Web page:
Two days after one of the biggest meetings of the coal industry took place in Berlin , les Amis de la Terre (Friends of the Earth France) and their partners have sent an open letter  to Société Générale, calling upon the bank to abandon its plans to finance the huge Alpha Coal mining project in Australia. Located in the southern end of the Galilee Basin – an area as yet untapped by mining – the project would have disastrous impacts on the local environment, the climate and the Great Barrier Reef. The open letter, signed by 57 organizations of 17 countries, calls on Société Générale to immediately and publicly step down from this project, and for a civil society mobilisation to begin against the project during November.
Société Générale is currently conducting the due diligence work for the 11 billion dollars Alpha Coal mining and export project in Queensland. The Project will include development of mines, a railway and port expansion, and will extract 30 million tonnes of coal annually for export to Asian markets including India and China.
The mine, consisting of six separate open-cut pits, would have huge impacts, as explained by Derec Davies, a spokesperson for the Coast and Country Association of Queensland : “The mining lease covers over 60,000 hectares; 47km of waterways would be diverted and the surrounding groundwater would be drastically lowered. The whole local economy, mainly based on farming, as well as the critical habitats of protected species would be severely affected.”
The project would also heavily harm the Great Barrier Reef, one of the world’s richest ecosystems. The United Nations World Heritage Committee has asked that the Australian government “not permit any new port development or associated infrastructure outside of the existing and long-established major port areas within or adjoining the property, and to ensure that development is not permitted if it would impact individually or cumulatively on the Outstanding Universal Value of the [World Heritage] property.” Yet under the proposed expansion, the port at Abbot Point would become the biggest coal port in the world.
The greatest threat to the Great Barrier Reef comes from climate change. Over its 30-year lifespan, the mining operations and coal burning from Alpha will result in 1.8 billion tonnnes of CO2 emissions . But, as the first of a series of planned projects in the Galilee Basin, it could also play a key role in the opening up of the region, magnifying the carbon impact of the Alpha project many times over. Indeed, these projects would emit almost as much carbon annually as the whole of Germany , and their exploitation is consistent with scenarios that would lead to six degrees of global warning above pre-industrial levels .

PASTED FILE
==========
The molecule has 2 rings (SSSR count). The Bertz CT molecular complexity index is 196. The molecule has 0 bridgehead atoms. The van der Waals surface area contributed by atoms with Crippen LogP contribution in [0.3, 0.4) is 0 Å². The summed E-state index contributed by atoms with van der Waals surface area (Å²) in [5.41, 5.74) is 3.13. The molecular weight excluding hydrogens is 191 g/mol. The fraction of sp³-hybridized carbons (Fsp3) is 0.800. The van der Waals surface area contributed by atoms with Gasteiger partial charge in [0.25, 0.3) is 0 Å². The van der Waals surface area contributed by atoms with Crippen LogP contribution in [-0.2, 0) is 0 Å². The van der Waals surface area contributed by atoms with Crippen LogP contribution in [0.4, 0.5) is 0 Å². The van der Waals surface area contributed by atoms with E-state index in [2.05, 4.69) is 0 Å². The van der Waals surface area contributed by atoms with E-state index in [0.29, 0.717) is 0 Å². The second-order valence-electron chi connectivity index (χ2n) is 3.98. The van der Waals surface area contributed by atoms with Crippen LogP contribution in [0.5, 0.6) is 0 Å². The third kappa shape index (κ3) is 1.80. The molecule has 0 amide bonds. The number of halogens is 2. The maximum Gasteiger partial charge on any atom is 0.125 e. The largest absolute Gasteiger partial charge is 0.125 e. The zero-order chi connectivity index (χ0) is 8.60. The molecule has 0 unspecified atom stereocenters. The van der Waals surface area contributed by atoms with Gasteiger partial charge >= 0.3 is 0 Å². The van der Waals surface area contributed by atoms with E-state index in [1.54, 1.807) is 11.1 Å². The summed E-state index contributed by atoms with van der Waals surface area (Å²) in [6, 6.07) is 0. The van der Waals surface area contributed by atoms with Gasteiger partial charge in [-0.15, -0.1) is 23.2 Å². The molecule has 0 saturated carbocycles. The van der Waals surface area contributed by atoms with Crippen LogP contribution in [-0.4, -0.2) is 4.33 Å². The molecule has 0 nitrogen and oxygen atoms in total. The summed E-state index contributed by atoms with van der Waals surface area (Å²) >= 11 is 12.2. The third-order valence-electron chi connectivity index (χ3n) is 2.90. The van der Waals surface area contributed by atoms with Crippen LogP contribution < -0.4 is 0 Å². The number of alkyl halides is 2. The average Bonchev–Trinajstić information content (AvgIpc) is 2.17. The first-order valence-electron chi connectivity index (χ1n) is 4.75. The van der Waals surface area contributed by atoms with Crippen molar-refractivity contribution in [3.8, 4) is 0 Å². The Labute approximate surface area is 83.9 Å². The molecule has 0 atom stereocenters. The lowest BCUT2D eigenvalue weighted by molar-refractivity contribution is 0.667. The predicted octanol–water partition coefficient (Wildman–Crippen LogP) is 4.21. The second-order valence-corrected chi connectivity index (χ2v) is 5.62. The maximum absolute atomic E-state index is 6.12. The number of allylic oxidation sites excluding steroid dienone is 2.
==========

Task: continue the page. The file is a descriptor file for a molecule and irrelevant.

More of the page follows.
In support of local farmers and the Coast and Country Association of Queensland – which opposes the approval of the Alpha Coal Project – les Amis de la Terre denounce the leading role played by Société Générale. With 57 organizations from 17 countries, the association calls the bank to follow the example of the US bank Citi, which has ceased providing advisory services on this project.
“With this letter, we want to send a strong message to Société Générale but also to other international banks that may be considering support for such projects: the Galilee Basin is a no-go zone! Whatever the nationality of the bank, international civil society will be there to remind them of their commitment in terms of social, environmental and climate responsibility” say Lucie Pinson, private finance campaigner at les Amis de la Terre France.
Delays can be very damaging to such costly projects and can lead to their end. Therefore, les Amis de la Terre call on all of civil society to mobilize from the 12th to the 15th of November. The general public can already put pressure on Société Générale by voting in the Pinocchio Awards, for which the Bank is nominated for its involvement with Alpha Coal.
Notes for editors
 World Coal Conference 2013, Coaltrans Berlin, http://www.coaltrans.com/EventDetails/0/5573/33rd-Coaltrans-World-Coal-Conference-Berlin.html
 The open letter is available on this page : http://www.amisdelaterre.org/IMG/pdf/letter_to_societe_general_on_alpha_coal.pdf
 Estimated maximum CO2 emissions from combustion of the Alpha Coal mine. Cooking the Climate, Wrecking the Reef, Greenpeace, September 2012.
 Comparison of annual CO2 emissions from the aggregated Galilee Basin mines to German emissions from fuel combustion in 2009 as estimated by the IEA. id.
For more information:
Cooking the Climate, Wrecking the Reef: the global implications of coal exports from Australia’s Galilee Basin, Greenpeace, September 2012, http://www.greenpeace.org/australia/en/what-we-do/climate/resources/reports/Cooking-the-climate-Wrecking-the-reef/